The Revolution Is Coming. Please Take Care Of Your Teeth.
I pass it every morning when I rise. It hangs there silently at sunset in golden hued shadows delighting and taunting my piqued sensibilities. I take it in. It takes me in; into a place three thousand miles away, under the shadow of a needle in space. The place: Seattle. The date: Friday, June 23, 2000. We’re all waiting for Patti Smith to take the stage of the Mural Amphitheater at Seattle Center for the opening of the newly completed. Frank Gehry designed, Experience Music Project.
I’m there with my friend Amy and her partner Nicole. Everyone is sitting or standing on the grass as Patti takes the stage. She opens with a homage to the man who inspired Paul Allen to build the EMP: Jimi Hendricks. The band eases into Jimi’s “Hey Joe” as the opener. Mind you, I had never seen Patti Smith live before, and this show ranks in my top 5 shows—it was that good. Patti at the time didn’t tour much because of health issues. I thank the universe for letting her be well enough to be there that day. The entire show was pure Patti—art, poetry, music, politics, and power! Patti was mystical and magical that late June afternoon. It was toward the end of the show, Amy and I had moved up to the front row stage left. When I heard the the opening line of the Allen Ginsberg inspired Babelogue: “I haven’t fucked much with the past. But I’ve fucked plenty with the future.”—I thought my head was going to explode! I stood there reciting at the top of my lungs—and then—she launched right into “Rock ‘n’ Roll Nigger”. I jumped, pogoed, danced, sang, screamed and was just catapulted into the stratosphere. By the end of that night I was bashed, famished, and still glowing—for days after.
Throughout the show Patti was Patti. Music, power dialoging with the crowd, stories, politics, bits of poetry, and so much more. But for whatever reason, and I don’t remember (now) what song she was beginning or ending, she blurted out this couplet that just stuck with me: “The Revolution Is Coming. Please Take Care Of Your Teeth.” It was revolutionary and silly, and so Patti. Was that her intent? Art is art. In it’s purest form it creates dialog; between the object, the word, the phrase, and it’s recipient/viewer. And in that moment and for weeks to come it stuck with me.
Before and even while attending Alfred University (1992-1995) my computer was part of the tools I used in my art. I had used it to make decoration for my early pottery objects, and later I used it to design entire objects. Like any other tool, I never used it exclusively, but I never shied away from using it either. The interior design of the bowl including the graphic design and lettering were created in Adobe Illustrator. I’d print the design multiple times (sans color) as just outlines. I’d use an X-ACTO knife to precisely cut out the shapes and the letters, and use those wet with water in positive and negative to mask the placement of colored clay slips onto the leather hard object. This method allowed me to have hard lines of color and crisp font faces on my work. I really loved combining modern and traditional techniques in my work.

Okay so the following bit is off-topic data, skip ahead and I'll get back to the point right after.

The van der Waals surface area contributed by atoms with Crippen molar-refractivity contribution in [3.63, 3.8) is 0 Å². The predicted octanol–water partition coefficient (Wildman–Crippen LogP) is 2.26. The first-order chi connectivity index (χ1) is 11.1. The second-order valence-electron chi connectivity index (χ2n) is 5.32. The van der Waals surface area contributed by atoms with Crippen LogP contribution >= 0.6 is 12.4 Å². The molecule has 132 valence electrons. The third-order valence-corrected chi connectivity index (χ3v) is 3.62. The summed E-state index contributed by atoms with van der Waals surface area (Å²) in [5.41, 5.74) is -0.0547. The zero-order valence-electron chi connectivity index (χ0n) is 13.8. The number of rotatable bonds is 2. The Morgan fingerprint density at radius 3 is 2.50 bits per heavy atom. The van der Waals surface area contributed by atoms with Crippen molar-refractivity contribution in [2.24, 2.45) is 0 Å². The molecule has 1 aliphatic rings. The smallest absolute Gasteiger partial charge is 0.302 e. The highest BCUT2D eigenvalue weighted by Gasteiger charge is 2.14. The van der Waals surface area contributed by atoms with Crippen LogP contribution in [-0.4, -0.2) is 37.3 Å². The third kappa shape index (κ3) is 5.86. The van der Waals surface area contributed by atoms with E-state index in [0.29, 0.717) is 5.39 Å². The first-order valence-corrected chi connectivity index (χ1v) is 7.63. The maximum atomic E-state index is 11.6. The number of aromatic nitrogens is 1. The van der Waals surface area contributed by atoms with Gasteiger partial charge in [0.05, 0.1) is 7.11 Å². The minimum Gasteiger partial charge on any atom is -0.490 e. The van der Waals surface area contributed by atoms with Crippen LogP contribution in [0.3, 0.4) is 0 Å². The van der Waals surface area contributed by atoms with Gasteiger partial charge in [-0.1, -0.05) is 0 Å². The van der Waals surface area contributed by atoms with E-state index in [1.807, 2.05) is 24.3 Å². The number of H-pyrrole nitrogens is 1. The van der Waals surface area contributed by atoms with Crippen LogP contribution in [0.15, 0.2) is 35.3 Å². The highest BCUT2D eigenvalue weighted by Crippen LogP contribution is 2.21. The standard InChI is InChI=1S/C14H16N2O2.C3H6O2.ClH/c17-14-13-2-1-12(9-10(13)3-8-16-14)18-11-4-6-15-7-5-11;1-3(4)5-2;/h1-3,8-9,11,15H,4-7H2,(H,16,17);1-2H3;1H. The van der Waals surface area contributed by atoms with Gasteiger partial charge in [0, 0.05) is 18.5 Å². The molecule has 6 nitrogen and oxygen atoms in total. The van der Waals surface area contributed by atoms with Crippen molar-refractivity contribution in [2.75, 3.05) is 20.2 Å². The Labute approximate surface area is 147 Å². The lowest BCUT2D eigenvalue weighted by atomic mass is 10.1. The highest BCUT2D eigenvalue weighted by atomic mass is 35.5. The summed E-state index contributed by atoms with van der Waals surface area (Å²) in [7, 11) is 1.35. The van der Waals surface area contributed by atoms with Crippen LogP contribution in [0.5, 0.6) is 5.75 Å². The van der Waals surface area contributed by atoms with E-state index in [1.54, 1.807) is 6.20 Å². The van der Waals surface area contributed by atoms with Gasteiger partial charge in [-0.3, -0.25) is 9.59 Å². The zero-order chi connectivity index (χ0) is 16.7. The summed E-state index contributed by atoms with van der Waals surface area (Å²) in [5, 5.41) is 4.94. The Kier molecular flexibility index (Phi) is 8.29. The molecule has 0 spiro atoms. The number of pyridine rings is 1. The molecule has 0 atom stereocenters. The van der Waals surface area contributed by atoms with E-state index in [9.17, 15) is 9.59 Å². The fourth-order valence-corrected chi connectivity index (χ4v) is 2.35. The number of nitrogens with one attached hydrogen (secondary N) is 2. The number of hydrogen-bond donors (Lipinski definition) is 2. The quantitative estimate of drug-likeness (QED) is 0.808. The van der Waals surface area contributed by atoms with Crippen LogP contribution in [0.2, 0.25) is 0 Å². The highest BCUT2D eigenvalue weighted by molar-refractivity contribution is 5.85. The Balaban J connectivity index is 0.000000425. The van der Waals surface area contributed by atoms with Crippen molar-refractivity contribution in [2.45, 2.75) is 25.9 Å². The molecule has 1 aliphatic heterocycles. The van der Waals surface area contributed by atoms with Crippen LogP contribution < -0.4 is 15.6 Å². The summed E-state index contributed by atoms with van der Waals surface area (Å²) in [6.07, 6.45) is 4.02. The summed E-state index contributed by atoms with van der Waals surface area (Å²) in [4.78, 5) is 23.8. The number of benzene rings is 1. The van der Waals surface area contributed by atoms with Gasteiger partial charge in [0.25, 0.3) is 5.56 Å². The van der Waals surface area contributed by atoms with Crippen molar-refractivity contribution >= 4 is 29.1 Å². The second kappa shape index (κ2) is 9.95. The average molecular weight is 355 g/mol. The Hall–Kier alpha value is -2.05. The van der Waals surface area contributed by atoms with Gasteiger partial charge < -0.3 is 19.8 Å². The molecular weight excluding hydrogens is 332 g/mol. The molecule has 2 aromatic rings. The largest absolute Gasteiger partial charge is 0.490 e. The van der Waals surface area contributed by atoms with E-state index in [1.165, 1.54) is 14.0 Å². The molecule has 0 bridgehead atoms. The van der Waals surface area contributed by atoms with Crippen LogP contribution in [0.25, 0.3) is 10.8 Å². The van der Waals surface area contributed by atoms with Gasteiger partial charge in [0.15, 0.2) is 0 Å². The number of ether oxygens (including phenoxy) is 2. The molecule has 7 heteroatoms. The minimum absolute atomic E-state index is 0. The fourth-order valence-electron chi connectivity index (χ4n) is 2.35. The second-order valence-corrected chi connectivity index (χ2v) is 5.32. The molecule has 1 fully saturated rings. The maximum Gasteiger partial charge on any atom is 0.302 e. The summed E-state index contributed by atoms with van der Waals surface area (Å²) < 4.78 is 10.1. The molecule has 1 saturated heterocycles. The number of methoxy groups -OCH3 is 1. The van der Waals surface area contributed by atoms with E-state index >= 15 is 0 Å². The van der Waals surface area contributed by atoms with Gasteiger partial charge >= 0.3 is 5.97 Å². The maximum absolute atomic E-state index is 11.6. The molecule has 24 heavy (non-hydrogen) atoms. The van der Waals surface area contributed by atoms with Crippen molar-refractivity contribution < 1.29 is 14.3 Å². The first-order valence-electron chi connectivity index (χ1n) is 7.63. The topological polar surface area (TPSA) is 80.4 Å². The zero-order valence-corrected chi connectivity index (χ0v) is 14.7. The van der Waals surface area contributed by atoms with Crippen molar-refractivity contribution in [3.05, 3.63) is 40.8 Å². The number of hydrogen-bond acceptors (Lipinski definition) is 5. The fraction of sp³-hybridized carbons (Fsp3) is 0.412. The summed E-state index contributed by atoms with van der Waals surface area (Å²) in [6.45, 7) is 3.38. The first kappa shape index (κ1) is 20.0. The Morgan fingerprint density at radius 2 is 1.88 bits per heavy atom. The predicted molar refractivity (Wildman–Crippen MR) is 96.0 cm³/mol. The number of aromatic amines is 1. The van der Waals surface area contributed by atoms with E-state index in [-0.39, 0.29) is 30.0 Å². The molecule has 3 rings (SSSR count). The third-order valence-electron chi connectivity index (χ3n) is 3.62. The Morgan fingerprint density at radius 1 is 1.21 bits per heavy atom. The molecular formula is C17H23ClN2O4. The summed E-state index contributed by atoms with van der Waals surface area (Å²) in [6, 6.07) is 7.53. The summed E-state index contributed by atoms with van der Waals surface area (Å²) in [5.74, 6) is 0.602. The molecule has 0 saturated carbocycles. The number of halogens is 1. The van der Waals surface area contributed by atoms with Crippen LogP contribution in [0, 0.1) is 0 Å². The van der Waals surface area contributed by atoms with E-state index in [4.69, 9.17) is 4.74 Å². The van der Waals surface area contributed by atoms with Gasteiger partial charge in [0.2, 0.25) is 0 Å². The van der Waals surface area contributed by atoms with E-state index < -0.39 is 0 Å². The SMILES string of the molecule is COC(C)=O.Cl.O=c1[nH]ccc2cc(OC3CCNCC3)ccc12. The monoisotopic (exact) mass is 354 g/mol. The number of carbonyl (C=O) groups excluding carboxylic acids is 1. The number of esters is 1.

I don’t remember how long after the demise of the Revolution bowl, I started the Revolution wall piece. But I have to say: I still love this piece! It combines many techniques I had played with before and after Alfred, and some that were brand new to me. It speaks to so many of my sensibilities. From the Pollock-esque slip splashing, to the hard lined stripes of blue slip and bare earthenware clay body, repetition of elements, and design, the lettering bending and flowing off the top of the piece onto it’s side, it’s the addition of the self tapping sheet rock screws that were the revolution for me. I had experimented with other steel objects dipped in slip and fired, but never used sheetrock screws deliberately as part of a design. This is the element that takes this piece over the top for me. And it’s all about the artist—RIGHT?
I’m fortunate that this is one of the pieces that were not included in “The Great Condo Purge of 2011” and made the three thousand mile journey from Seattle to New Jersey—intact. I’m fortunate that I get to see it every day. But in that joy I’m also beset by longing. Longing for a time and a place where I could have another clay studio and create more art—even after all these years fallow. In those moments—like today—I allowed myself to get immersed in the creation story: from Patti’s lips to my unloading the final glaze firing. I’ve also tried to write it down so long after the fact. It’s not the whole picture, but like art, it leaves something to the viewer’s imagination and starts a dialog between viewer, object, and artist.
I’m still joyfully dialoging with what Ms Patti uttered loquaciously late that Seattle summer afternoon: “The Revolution Is Coming. Please Take Care Of Your Teeth.”